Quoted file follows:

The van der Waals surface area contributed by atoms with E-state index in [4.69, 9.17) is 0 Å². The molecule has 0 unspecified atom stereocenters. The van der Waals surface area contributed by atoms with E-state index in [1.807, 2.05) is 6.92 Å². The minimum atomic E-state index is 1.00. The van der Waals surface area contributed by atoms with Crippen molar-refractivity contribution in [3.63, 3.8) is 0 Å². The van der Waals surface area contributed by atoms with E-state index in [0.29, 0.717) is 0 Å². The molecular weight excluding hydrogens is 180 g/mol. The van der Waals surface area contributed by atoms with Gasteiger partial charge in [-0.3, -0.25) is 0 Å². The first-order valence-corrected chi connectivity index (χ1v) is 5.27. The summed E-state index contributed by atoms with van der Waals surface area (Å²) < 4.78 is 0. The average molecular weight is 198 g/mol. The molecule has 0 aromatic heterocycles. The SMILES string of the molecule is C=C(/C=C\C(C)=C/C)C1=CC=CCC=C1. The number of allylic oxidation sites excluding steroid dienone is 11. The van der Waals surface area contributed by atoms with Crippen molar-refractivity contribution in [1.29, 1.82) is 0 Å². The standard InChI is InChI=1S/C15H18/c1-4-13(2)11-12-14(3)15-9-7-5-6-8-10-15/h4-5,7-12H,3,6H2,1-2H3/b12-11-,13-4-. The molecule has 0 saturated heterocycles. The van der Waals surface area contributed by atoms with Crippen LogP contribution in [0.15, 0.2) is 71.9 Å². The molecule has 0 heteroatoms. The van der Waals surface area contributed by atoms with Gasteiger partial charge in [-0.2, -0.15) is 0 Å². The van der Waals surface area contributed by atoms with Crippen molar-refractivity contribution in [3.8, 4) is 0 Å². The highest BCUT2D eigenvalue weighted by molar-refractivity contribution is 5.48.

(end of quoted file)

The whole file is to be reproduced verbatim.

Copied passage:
The van der Waals surface area contributed by atoms with E-state index in [4.69, 9.17) is 0 Å². The molecule has 0 unspecified atom stereocenters. The van der Waals surface area contributed by atoms with E-state index in [1.807, 2.05) is 6.92 Å². The minimum atomic E-state index is 1.00. The van der Waals surface area contributed by atoms with Crippen molar-refractivity contribution in [3.63, 3.8) is 0 Å². The van der Waals surface area contributed by atoms with E-state index in [0.29, 0.717) is 0 Å². The molecular weight excluding hydrogens is 180 g/mol. The van der Waals surface area contributed by atoms with Gasteiger partial charge in [-0.3, -0.25) is 0 Å². The first-order valence-corrected chi connectivity index (χ1v) is 5.27. The summed E-state index contributed by atoms with van der Waals surface area (Å²) < 4.78 is 0. The average molecular weight is 198 g/mol. The molecule has 0 aromatic heterocycles. The SMILES string of the molecule is C=C(/C=C\C(C)=C/C)C1=CC=CCC=C1. The number of allylic oxidation sites excluding steroid dienone is 11. The van der Waals surface area contributed by atoms with Crippen molar-refractivity contribution in [1.29, 1.82) is 0 Å². The standard InChI is InChI=1S/C15H18/c1-4-13(2)11-12-14(3)15-9-7-5-6-8-10-15/h4-5,7-12H,3,6H2,1-2H3/b12-11-,13-4-. The molecule has 0 saturated heterocycles. The van der Waals surface area contributed by atoms with Crippen LogP contribution in [0.15, 0.2) is 71.9 Å². The molecule has 0 heteroatoms. The van der Waals surface area contributed by atoms with Gasteiger partial charge in [-0.2, -0.15) is 0 Å². The van der Waals surface area contributed by atoms with Crippen molar-refractivity contribution in [3.8, 4) is 0 Å². The highest BCUT2D eigenvalue weighted by molar-refractivity contribution is 5.48.